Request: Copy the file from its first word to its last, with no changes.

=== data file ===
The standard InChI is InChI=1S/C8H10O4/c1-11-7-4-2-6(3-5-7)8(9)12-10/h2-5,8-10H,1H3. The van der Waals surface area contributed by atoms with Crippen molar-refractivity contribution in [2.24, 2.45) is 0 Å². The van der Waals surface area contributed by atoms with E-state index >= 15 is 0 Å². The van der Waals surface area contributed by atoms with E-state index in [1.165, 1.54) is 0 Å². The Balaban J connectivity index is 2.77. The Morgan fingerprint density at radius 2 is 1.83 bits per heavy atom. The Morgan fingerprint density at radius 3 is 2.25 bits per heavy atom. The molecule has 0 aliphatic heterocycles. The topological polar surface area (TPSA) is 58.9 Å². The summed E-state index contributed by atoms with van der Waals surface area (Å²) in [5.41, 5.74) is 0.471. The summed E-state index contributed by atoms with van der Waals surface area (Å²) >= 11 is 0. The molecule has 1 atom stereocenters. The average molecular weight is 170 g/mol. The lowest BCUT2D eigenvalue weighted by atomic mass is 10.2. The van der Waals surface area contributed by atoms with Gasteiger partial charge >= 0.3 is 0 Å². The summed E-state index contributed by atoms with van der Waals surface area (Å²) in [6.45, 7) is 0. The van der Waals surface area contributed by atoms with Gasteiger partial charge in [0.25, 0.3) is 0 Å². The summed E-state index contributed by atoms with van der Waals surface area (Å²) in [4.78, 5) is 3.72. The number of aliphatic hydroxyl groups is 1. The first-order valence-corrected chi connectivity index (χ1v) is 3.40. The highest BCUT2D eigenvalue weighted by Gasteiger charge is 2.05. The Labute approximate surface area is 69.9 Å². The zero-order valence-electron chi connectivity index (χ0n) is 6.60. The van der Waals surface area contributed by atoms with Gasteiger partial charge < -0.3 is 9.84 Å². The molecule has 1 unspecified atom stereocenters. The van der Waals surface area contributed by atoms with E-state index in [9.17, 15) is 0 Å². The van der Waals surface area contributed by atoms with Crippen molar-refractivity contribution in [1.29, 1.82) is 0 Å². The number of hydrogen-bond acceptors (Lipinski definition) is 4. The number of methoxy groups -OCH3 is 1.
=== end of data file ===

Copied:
The standard InChI is InChI=1S/C8H10O4/c1-11-7-4-2-6(3-5-7)8(9)12-10/h2-5,8-10H,1H3. The van der Waals surface area contributed by atoms with Crippen molar-refractivity contribution in [2.24, 2.45) is 0 Å². The van der Waals surface area contributed by atoms with E-state index >= 15 is 0 Å². The van der Waals surface area contributed by atoms with E-state index in [1.165, 1.54) is 0 Å². The Balaban J connectivity index is 2.77. The Morgan fingerprint density at radius 2 is 1.83 bits per heavy atom. The Morgan fingerprint density at radius 3 is 2.25 bits per heavy atom. The molecule has 0 aliphatic heterocycles. The topological polar surface area (TPSA) is 58.9 Å². The summed E-state index contributed by atoms with van der Waals surface area (Å²) in [5.41, 5.74) is 0.471. The summed E-state index contributed by atoms with van der Waals surface area (Å²) >= 11 is 0. The molecule has 1 atom stereocenters. The average molecular weight is 170 g/mol. The lowest BCUT2D eigenvalue weighted by atomic mass is 10.2. The van der Waals surface area contributed by atoms with Gasteiger partial charge >= 0.3 is 0 Å². The summed E-state index contributed by atoms with van der Waals surface area (Å²) in [6.45, 7) is 0. The van der Waals surface area contributed by atoms with Gasteiger partial charge in [0.25, 0.3) is 0 Å². The summed E-state index contributed by atoms with van der Waals surface area (Å²) in [4.78, 5) is 3.72. The number of aliphatic hydroxyl groups is 1. The first-order valence-corrected chi connectivity index (χ1v) is 3.40. The highest BCUT2D eigenvalue weighted by Gasteiger charge is 2.05. The Labute approximate surface area is 69.9 Å². The zero-order valence-electron chi connectivity index (χ0n) is 6.60. The van der Waals surface area contributed by atoms with Gasteiger partial charge < -0.3 is 9.84 Å². The molecule has 1 unspecified atom stereocenters. The van der Waals surface area contributed by atoms with E-state index in [9.17, 15) is 0 Å². The van der Waals surface area contributed by atoms with Crippen molar-refractivity contribution in [1.29, 1.82) is 0 Å². The number of hydrogen-bond acceptors (Lipinski definition) is 4. The number of methoxy groups -OCH3 is 1.